• Institute “Adventure Saturday.” Getting a life requires getting outta’ the house. Leave one Saturday a month open to an “adventure.” If you have the moolah, by all means use your “Adventure Saturday” to fly to St. Lucia and soak up the sun. Think about how cool it would be to invite me next time. Seriously though, it doesn’t have to be on that level to be awesome. It could mean browsing antiques in a nearby small town. It could mean getting up at dawn to watch the sunrise with a warm cup of tea. Just make each month a new activity.

Okay, so who’s ready to get a life now? That’s why we’re healing in the first place right?!

About Angie Alt

Angie Alt is part of the blogging duo behind Autoimmune Paleo. She helps others take charge of their health the same way she took charge of her own after suffering with Celiac and other autoimmune diseases; one creative, nutritious meal at a time. Her special focus is on mixing “data with soul” by looking at the honest heart of the autoimmune journey (which sometimes includes curse words). She’s also a world traveler who has been medically evacuated from two foreign countries. Strategizing worst-case scenarios is now something of a hobby. She is a Certified Health Coach through the Institute for Integrative Nutrition and author of The Alternative Autoimmune Cookbook: Eating for All Phases of the Paleo Autoimmune Protocol. You can also find her on Instagram.

23 comments

  • Beverly Ann says

    Amen! I gotta tell you, Angie, this really hit home for me. Thank you for putting into words what has been tossing about in my mind for the last couple of weeks. I’ve just recently started AIP and it is quite a learning process just to gain the basic understanding of the program. Now that I have it, I really need to pry myself away from the computer and take my life back.

    Oh, by the way, yesterday I made your amazing Ginger Snap Cookies–best cookies ever!

    Now, I think I’ll turn off the computer and do some spring cleaning 🙂

    • Angie Alt says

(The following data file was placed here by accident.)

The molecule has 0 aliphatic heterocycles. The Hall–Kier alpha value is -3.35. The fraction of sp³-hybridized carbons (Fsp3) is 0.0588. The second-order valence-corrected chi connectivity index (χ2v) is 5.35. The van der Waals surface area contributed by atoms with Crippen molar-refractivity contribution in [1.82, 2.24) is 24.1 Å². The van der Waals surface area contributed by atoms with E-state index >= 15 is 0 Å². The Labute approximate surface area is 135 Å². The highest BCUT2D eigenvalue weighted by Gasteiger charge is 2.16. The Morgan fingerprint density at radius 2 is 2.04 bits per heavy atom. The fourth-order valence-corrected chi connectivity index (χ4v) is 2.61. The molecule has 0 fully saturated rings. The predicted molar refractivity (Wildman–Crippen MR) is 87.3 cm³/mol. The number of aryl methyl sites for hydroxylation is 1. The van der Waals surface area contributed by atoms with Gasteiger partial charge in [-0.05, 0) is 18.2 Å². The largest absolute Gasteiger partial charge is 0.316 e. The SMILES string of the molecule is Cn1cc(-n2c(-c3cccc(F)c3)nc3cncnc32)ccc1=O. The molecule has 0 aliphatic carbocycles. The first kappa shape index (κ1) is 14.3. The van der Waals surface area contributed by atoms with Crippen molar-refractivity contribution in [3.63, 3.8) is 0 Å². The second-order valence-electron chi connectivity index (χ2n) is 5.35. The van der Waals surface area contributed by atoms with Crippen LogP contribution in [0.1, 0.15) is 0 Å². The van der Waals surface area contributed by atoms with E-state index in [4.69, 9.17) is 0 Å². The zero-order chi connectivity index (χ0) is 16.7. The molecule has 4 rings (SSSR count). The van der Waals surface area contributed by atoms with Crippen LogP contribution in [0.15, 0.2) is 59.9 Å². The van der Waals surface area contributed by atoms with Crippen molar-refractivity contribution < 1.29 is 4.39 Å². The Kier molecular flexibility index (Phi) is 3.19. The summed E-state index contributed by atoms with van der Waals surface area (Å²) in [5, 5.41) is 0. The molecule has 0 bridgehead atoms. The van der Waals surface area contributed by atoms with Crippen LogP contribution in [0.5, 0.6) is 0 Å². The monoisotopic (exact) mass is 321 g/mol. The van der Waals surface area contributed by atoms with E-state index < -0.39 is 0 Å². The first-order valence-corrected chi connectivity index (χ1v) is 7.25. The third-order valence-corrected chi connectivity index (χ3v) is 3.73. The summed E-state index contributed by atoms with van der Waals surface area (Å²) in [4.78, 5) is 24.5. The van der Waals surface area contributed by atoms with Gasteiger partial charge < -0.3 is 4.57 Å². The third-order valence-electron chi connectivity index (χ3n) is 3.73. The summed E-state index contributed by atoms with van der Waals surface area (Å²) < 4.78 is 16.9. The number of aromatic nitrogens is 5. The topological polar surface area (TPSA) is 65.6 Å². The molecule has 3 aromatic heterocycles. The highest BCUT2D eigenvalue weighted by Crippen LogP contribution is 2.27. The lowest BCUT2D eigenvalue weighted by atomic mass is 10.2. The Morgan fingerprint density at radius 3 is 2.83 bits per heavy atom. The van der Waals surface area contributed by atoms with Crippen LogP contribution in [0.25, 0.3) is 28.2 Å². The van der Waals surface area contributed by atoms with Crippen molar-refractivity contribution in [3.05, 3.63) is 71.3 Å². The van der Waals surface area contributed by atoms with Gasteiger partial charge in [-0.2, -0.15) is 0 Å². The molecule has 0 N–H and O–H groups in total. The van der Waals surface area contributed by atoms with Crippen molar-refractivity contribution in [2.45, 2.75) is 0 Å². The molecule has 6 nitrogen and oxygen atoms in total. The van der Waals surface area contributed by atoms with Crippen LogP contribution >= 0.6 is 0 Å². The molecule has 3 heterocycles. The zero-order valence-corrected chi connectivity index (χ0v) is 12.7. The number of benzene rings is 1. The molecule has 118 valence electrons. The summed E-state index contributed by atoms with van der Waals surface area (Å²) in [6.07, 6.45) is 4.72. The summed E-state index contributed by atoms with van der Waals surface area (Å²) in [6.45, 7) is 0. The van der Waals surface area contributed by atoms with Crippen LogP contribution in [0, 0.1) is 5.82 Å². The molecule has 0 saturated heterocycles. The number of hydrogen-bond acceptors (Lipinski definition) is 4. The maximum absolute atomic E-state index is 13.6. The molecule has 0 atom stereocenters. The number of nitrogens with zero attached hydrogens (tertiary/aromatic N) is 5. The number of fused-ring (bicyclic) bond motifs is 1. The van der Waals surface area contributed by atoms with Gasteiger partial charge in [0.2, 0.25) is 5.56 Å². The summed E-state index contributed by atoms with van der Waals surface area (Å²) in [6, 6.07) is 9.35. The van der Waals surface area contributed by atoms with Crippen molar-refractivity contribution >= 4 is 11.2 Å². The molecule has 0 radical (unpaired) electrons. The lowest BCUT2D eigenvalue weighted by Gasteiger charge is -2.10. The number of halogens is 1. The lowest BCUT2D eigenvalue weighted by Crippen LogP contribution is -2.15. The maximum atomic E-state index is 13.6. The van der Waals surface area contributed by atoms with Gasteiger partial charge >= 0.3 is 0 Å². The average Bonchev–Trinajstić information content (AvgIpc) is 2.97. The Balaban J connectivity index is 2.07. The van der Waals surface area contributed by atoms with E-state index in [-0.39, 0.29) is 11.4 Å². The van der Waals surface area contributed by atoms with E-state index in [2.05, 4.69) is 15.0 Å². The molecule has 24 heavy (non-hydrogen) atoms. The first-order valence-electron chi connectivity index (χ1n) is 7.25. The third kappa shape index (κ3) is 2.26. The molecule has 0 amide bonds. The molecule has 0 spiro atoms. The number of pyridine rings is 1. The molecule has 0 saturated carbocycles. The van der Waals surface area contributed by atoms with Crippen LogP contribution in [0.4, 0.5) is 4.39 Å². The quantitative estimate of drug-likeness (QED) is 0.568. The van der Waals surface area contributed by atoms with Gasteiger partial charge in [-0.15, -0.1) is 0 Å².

That’s the spirit Beverly!! Great work!

  • Miriam says

    Thank you soo much for this great post, Angie! I agree with you on every single point… Often I have a feeling of really being trapped in my AIP universe. Especially when I recognize worsening of my symptoms even though being strict on the protocol.. Then I try to find out why, doing research like crazy on each and every platform I can find. Always striving to optimize my plan. This puts me under a lot of stress. And sure I KNOW this is absolutely self-defeating… but it’s hard to escape from this obsessiveness sometimes.

    • Angie Alt says

      I’m glad you connected w/ this Miriam! Take a research break & instead do something enjoyable w/ the health that you are starting to gain. We all have setbacks, but making the best of the good times is so worth it.

  • Amanda says

    I love this Angie, I do think we get so focused on it sometimes and can zap life’s fun! All good suggestions, I think I need to institute some of these ASAP! Especially the research and social media break!

    • Angie Alt says

      Thanks for reading Amanda! The research break & social media detox are totally worth it!

  • Kim says

    Wise words of advice, thank you! It is easy to get caught up in the universe of food and the kitchen! I love the batch cooking idea and that helps a lot. It is hard not to be focused on food 99% of the time. I have become pretty happy eating the same stuff most of the time, falling into a pattern of certain foods, and only occasionally eating different stuff, for now. There are so many other things in life to attend to, and I figure as long as I am eating properly I am not too worried about making it interesting all of the time. I think about it in a logical way – most animals eat certain foods all of the time, they don’t require it to change every day, why do I? My body likes certain food so that is what I am going to eat! And now, I am going to go and live life and do other things. Yay! I love this blog and information, you guys are amazing 🙂

    • Angie Alt says

      Thanks so much for reading & commenting Kim! I’m so glad you connected w/ this topic!

  • This is wonderful and super important.. I spent last summer HEALING through AIP and that’s literally all I did. I would refuse to do anything that didn’t support that. It worked fantastically and I felt better than I had in 15 years. But then over the holidays I was so fatigued of being on a restrictive diet so I went back to full Paleo, let stress get to me, and let sleep slip (what I called “normal living”). I suffered a Hashi’s flare and relapsed into adrenal fatigue because I didn’t take care of myself. So I went back on AIP again, but this time my main goal was to find a balance between “HEALING” and “normal”. This is a much more sustainable way of doing things for me and I’ve learned a lot about what I really don’t want to stop doing and what I feel ok leaving behind. Like I need to be able to go out to restaurants. But I don’t need to eat baked goods all the time. I need to find ways to relax every day. I do not need to cheat and have corn chips at a Super Bowl party. For me it’s eye opening and quite helpful to look at it this way, with priorities. Having a life is so very important to sustain healing for the long term..